Dust-extracted bedding or shredded paper are best. Avoid wood based bedding or scented bedding as these may affect a mouse’s delicate respiratory system.

    Put bedding on the floor to absorb urine.

    Enrichment

    Climbing

    Mice love anything that allows them to climb, so make sure they can do this.

    If you use a tank, they will appreciate a fruit tree branch to climb on. Or, you could suspend lengths of rope as climbing apparatus.

    Tunnelling

    Your mice will also enjoy going through tunnels, such as cardboard or plastic tubes. Remember that by giving them these opportunities you're encouraging them to follow their natural behaviour and they'll love it.

    You can also fill half a cardboard box with compost and allow your mice to enjoy some tunnelling sessions. Though be sure to keep an eye on them so they don't escape!

    Activity feeding

    Mice are known for scurrying around, looking for food. They naturally enjoy searching for food so you can help them display this behaviour by scatter feeding.

    Randomly scatter their daily food around their cage and mix it up by hiding some in a paper bag. They'll love sniffing them out and it keeps the boredom at bay!

    Gnawing

    Gnawing is a natural behaviour that mice have. They chew on things to help keep their teeth healthy and to keep themselves entertained.

    You can help them carry out this natural behaviour by providing things like:

    • cardboard
    • apple wood
    • seagrass
    • pumice stone
    • the shell of a coconut

    What do mice eat?

    A small amount of commercial mouse mix from a pet shop is a good basis for a mouse’s diet – but be careful not to let your pets become overweight.

    Contrary to popular belief, mice do not need cheese or dairy in their diet.

    Clean, fresh water should always be available from a shallow bowl.

      Note

      Don't worry if you see your mice eating poo - they do this because it keeps their guts nice and healthy and it's completely normal.

      Treats

      Mice love sunflower seeds as occasional treats and may also enjoy tiny amounts of suitable vegetables and fruit, like:

      • carrots
      • broccoli
      • sweet peppers
      • cabbage
      • courgette
      • cucumber
      • peas
      • apples
      • melon
      • pear

      Avoid fatty and sugary treats. And remember, just like any other pet, new food needs to be introduced slowly over a period of time to avoid them getting an upset stomach.

      How much should I feed my mice?

      Be sure to read the back of the food you buy your mice. This will have feeding guidelines on it which you should try to follow.

      If your mouse looks overweight or underweight, be sure to speak with your vet who will advise you on what may work best.

        How to keep mice healthy

        Common illnesses

        Mice are robust animals, but because of their short lifespan are susceptible to problems as they get older.

        Mammary tumours

        They are prone to mammary tumours and other tumours in places like behind their legs and on their neck. If you feel any lumps, get them checked out with your vet.

        Respiratory problems

        They may also suffer from respiratory (breathing) problems due to bacterial or viral infections.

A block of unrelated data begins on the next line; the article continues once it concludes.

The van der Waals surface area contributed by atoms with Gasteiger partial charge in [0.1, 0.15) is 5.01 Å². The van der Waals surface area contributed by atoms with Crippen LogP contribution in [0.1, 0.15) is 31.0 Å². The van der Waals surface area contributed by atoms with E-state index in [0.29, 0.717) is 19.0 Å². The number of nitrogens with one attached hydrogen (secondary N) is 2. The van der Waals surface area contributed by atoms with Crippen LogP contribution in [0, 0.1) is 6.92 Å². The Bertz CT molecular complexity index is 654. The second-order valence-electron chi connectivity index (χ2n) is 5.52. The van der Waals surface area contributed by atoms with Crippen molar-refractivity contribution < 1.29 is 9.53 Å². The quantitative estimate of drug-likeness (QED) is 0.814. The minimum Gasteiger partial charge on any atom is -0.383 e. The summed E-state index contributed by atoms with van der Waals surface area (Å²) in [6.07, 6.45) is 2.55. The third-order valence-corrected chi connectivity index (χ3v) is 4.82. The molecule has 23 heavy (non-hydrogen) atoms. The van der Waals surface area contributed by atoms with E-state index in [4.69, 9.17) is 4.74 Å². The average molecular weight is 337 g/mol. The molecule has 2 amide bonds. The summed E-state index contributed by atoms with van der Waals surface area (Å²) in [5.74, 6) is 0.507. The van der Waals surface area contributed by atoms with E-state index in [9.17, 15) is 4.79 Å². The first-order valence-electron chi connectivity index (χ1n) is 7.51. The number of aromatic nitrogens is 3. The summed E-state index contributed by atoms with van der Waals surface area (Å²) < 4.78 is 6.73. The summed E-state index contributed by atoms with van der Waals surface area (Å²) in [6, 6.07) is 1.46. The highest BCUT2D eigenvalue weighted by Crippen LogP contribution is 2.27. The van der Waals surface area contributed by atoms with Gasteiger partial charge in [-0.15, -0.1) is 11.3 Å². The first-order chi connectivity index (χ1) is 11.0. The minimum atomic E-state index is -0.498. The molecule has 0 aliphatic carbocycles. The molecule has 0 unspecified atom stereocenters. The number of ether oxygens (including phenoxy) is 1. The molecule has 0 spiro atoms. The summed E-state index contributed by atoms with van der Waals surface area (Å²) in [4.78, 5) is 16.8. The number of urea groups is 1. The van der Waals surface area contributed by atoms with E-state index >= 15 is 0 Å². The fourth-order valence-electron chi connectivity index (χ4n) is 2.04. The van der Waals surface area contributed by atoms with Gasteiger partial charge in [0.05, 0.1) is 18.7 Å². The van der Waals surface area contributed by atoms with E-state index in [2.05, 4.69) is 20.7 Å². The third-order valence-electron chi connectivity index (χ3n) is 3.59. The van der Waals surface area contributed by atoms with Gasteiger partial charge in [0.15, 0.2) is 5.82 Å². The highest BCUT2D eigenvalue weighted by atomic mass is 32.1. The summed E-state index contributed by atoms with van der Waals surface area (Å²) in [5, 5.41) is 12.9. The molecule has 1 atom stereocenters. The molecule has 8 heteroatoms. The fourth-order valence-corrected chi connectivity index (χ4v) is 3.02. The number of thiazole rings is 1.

If you are worried, seek veterinary advice quickly.

        Self harming

        If mice are lonely and stressed, they may start to self mutilate which means they will begin biting themselves. This can be quite serious and can lead to them really hurting themselves.

        Skin disease

        They can get mites and infections which can lead to very sore, itchy skin.

        If you see your mouse itching a lot or with sore, red skin, speak to your vet. They will be able to look into whether it's an infection or a behaviour problem.

        Should I allow my mice to mate?

        Female mice reach sexual maturity at five weeks old.

        A breeding pair will produce a litter every three to four weeks, with an average of eight to ten babies per litter.

        And, shockingly, females can become pregnant within 24 hours of giving birth. It's strongly recommended not to breed mice as you will quickly become overrun!

        Neutering

        Mice need the company of their own kind and, to avoid unwanted babies, it is best to neuter single male mice so they can be introduced to females. 

        If male siblings start fighting, speak with your vet about neutering as this may help.

        Handling your mice

        Two white and cream mice climbing on a person's hand

        Although mice are usually friendly, they do not enjoy being picked up and handled regularly.

        But, as you may have to handle your mice occasionally when cleaning or health checking, it's a good idea to get them used to gentle handling from an early age.

        How to handle your mice

        1. Start by placing your hand in their cage so they can sniff and get used to you, then gently stroke them
        2. Pick them up by forming a cup with both hands either side of their body and scoop them up gently
        3. Ensure they are always held close to a surface such as a table, your lap or their cage, as mice are fragile and they may get injured if they have a way to fall
        4. Give them a treat when you're holding them to reassure them that they get good things from being picked up

        — Page last updated 29/07/2022